Incidents with the police and strikebreakers prompted the union to put well-to-do women on the picket lines along with the workers. Their arrests made front page news in a way the arrests of ordinary workers had not (Von Drehle 52). On December 4, 1909 Mrs. O.H. P. Belmont rented the New York Hippodrome for a rally in support of the striking shirtwaist workers. Donations by wealthy women provided much-needed funds for the strikers.
Much of this involvement was due to the influence of the Women’s Trade Union League (WTUL).
Established in 1903 to bring together middle-class (known usually as “allies”) and working-class women, it “stressed the importance of cross-class cooperation between upper-class and working-class women, and it was the only early twentieth-century women’s organization to attempt to build an egalitarian, cross-class alliance into its administrative structure” (Dye 25).
On December 14, 1909 Anne Morgan announced that she had applied for membership in the WTUL in support of the strike: “If we come to fully recognize these conditions we can’t live our own lives without doing something to help them, bringing them at least the support of public opinion. We can see from the general trade conditions how difficult it must be for these girls to get along. Of course, the consumer must be protected, but when you hear of a woman who presses forty dozen skirts for $8 a week something must be very wrong. And fifty-two hours a week seems little enough to ask…These conditions are terrible, and the girls must be helped to organize…and if public opinion is on their side they will be able to do it” (NY Times 14 December 1909).
The next day, Anne Morgan along with Elizabeth Marbury and Mrs. Egerton E. Winthrop Jr. invited working girls of the W TUL to a meeting at the Colony Club. Present were one hundred and fifty of the wealthiest women in New York, who listened to the stories of workers: “An Italian girl said she earned $6 a week as a finisher. ‘Yes, I get 4 cents a dozen for waists,’ she declared, and the audience gasped. ‘A priest came to our shop and told us girls that if we struck we should go—excuse me, please, ladies—to hell.’ ” Rose Schneiderman, a WTUL organizer, noted how the managers sat Italians next to Jews, and played on rivalries to divide them but now “a good many girls in this fight have come to know each other’s names and to know a sisterly feeling for the first time in their lives.” Mrs.
Archibald Alexander and Elsie De Wolfe passed around hats and raised $1300 (probably equivalent to $20,000 in current exchange). Anne Morgan is said to have contributed more (NY Times 16 December 1909, Lewis 257-8, Von Drehle 73).
Not all in the labor movement were thrilled with the meeting, in which Jewish and Italian women spoke at a club that would not admit them under other circumstances. An article in the socialist newspaper The Call described it as “A remarkable meeting, one that was as peculiar as it was interesting, and as unique as it was pathetic.” It compared the “bejeweled, befurred, belaced and begowned audience” with the “ten wage slaves, some of them mere children” and noted “Seldom, if ever, have [rich women] listened with such interest to the tales of the war between capital and labor, to the incidents of pain, of misery, of grief in the great struggle between the classes” (The Call 16 December 1909, Von Drehle 77).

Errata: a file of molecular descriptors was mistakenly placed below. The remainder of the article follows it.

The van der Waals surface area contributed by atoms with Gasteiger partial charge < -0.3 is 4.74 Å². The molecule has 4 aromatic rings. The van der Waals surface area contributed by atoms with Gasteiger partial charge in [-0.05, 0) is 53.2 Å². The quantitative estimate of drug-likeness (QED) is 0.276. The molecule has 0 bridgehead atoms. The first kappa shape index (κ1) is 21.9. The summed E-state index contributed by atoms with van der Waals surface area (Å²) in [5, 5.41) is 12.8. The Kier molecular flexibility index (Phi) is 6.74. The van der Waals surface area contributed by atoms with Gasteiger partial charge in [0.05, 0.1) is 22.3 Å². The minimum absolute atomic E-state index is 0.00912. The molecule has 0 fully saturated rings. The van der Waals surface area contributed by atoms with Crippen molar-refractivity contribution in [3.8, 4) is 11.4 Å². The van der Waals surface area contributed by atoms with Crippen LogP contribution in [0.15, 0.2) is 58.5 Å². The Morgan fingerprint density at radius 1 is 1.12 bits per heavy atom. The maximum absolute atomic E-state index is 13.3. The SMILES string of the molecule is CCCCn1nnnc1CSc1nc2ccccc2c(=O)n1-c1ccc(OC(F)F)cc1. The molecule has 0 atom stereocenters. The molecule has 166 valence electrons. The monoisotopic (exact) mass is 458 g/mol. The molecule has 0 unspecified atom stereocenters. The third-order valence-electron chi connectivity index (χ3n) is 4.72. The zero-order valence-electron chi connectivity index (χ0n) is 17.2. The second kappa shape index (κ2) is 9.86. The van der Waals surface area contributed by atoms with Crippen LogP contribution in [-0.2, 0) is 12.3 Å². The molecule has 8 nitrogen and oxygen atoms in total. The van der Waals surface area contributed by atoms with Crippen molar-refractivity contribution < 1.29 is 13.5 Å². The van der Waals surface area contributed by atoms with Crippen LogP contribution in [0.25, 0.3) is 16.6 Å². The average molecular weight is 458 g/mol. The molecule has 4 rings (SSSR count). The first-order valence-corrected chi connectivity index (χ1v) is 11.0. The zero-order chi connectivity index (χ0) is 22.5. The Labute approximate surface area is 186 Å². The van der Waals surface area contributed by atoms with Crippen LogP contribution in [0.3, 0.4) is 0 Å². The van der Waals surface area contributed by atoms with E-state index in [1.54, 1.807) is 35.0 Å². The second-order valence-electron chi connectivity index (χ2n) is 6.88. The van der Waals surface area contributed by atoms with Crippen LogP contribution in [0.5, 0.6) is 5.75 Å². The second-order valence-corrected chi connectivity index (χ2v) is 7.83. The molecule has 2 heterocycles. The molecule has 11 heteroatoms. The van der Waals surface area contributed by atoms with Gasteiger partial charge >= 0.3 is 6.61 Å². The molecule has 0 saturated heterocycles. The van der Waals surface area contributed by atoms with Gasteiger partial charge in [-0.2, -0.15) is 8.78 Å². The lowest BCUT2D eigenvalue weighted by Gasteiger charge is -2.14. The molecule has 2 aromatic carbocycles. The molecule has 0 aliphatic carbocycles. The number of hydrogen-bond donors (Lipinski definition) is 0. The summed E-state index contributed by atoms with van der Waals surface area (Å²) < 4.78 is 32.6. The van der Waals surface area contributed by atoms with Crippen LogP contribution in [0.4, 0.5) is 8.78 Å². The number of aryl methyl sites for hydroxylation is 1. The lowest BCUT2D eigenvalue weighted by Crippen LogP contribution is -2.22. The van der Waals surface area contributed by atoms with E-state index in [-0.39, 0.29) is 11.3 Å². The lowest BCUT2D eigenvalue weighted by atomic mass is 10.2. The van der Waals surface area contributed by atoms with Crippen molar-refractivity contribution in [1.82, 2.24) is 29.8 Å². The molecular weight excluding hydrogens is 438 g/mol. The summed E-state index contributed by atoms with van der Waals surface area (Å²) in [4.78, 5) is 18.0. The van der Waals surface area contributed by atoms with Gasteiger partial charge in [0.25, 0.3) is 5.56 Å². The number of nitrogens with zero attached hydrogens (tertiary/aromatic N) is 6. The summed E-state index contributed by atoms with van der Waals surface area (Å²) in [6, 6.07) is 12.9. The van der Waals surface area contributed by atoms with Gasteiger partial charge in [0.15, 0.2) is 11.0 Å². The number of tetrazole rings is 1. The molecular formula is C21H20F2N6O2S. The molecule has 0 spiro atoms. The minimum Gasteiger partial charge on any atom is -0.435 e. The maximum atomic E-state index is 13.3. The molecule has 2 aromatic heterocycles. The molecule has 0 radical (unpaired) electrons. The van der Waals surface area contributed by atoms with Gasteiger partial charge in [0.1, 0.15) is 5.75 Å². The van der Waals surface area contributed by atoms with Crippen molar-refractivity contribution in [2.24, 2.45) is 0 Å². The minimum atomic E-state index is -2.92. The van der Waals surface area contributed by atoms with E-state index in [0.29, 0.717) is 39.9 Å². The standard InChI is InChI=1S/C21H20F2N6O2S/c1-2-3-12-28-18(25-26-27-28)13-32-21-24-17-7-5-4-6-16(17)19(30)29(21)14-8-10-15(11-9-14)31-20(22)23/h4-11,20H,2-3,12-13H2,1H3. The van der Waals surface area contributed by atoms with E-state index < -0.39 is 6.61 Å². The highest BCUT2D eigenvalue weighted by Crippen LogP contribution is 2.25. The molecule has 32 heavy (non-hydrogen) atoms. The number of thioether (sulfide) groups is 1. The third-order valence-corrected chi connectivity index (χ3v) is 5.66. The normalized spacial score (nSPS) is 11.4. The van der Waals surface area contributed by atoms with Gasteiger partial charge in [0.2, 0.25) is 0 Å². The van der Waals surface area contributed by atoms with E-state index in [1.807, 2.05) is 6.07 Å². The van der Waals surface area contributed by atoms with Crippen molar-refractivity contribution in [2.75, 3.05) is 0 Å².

The New York Times noted that the picketers were more determined than ever thanks to the support of the women of the Colony Club. Many club members also joined the W TUL, following Anne Morgan’s example. The names and influence of prominent women offset that of the wealthy manufacturers (NY Times 17 December 1909). Morgan and Mrs. Belmont headed a committee to recruit pickets and challenge police harassment, while Mrs. Belmont created a sensation by pledging her mansion as surety for the bail of four strikers (Von Drehle 76). On December 21, 1909 seventyfive strikers rode in a parade in eleven automobiles loaned by wealthy women (Anne Morgan hired half a dozen taxicabs). Even the “scabs” in the factories rushed to the windows to watch. The socialists wrote “It was amusing to see rich women carrying cards on which was proclaimed the need for organization for labor and which demanded shorter hours and increased pay” (The Call 22
December 1909, Von Drehle 77). The New York World noted the unusual harmony between classes:
“For almost the first time women of widely different social ranks have joined forces in a common cause which, though directly for the betterment of one element, is for the ultimate political advancement of all….The support given to the waist-makers by women of prominence is unprecedented” (World 22 December 1909, Von Drehle 77).
Mrs. O. H. P. Belmont (Alva Vanderbilt) in 1916-1920 Socialists criticized the headlines given to the wealthy women, which ignored the work of socialist women in the strike: they “took an active part in the Hippodrome meeting, for which Mrs. Belmont alone received the credit, and helped arrange the demonstration and parade to City Hall” (Tax 233).